In short, good, clean headbanging fun. It's like the aural equivalent of a classic Hammer horror film - and that's high praise from me, so high that it's probably flown right over Riju's head. The production is really crisp and clear, I just wish they'd been able to record the drums, that would have give this EP a much more powerful rhythmic bedrock.

Now we come to the Vestal Claret song - a 17-minute slab of classic British doom called Black Priest. The bar has been set rather high for this sort of thing this year by who-thought-they-still-had-it-in-them scene vetrans My Dying Bride's EP, 'The Barghest O' Whitby'. To Vestal Claret's credit they rise to the challenge admirably, with a suite that builds slowly from an Eternal Idol/Born Again title track-style opening to a hint of heavier, but equally slow-paced riffing before providing the song's first solo. The slow build resumes again, consummated in a more extended solo, meandering and lyrical. A chuggy classic doom riff rings the changes next, heralding the second sequence of this song, with Swanson's dark preaching taking on a more overtly sinister tenor. The riffs are all of comet vintage and Simon Tuozzoli seals the deal with another great solo after which the music moves, Ouroboros like, to nuzzle its own tail with a return to the eerily shimmering chords of the opening. Some rifing in the tempo I like to think of as 'monumental' brings this immorality play to a close.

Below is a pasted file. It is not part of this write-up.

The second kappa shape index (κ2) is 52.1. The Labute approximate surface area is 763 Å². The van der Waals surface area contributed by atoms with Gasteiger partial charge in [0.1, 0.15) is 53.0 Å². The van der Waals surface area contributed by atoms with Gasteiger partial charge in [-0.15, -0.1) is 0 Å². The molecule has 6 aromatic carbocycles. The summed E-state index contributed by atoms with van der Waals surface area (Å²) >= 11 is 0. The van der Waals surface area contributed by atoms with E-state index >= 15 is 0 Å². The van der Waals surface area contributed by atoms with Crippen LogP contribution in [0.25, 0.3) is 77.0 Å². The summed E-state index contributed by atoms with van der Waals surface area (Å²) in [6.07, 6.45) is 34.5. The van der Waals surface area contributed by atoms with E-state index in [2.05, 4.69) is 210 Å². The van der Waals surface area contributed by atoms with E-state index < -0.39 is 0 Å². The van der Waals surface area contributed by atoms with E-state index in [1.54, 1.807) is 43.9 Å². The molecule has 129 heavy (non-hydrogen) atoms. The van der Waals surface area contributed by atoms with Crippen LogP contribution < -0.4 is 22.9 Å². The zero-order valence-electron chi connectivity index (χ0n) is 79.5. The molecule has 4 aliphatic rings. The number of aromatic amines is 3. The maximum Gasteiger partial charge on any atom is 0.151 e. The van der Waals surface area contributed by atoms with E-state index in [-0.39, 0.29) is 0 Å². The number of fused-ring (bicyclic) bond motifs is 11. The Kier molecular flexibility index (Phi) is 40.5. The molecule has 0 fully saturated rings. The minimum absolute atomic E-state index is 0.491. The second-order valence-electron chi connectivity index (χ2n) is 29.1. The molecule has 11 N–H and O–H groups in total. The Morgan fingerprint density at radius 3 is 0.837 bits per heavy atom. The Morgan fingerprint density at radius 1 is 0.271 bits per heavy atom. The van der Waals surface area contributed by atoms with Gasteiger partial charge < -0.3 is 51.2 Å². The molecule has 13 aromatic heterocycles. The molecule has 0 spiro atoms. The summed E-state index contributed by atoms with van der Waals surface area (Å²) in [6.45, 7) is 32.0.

If Albatross' segment was like a Hammer film, then 'Black Priest' reminds me of the film which rebuked a later Hammer, drifiting into self-parodic bosom-heaving territory with a take on its own costume-drama techniques, shot through with a brutal intensity that Hammer had in its first Dracula and Frankenstein films but gradually moved away from - 'Witchfinder General'. The sound is again most effective.

Albatross' songs tread into doom territory here and there while remaining epic/power metal for the most part. Vestal Claret's track is traditional doom, with the shadings into heavy metal territory that implies. It's a combination that works rather well and I hope it finds the audience it deserves - metalheads of every stripe who like a good melody, a great solo and a chilling storyline.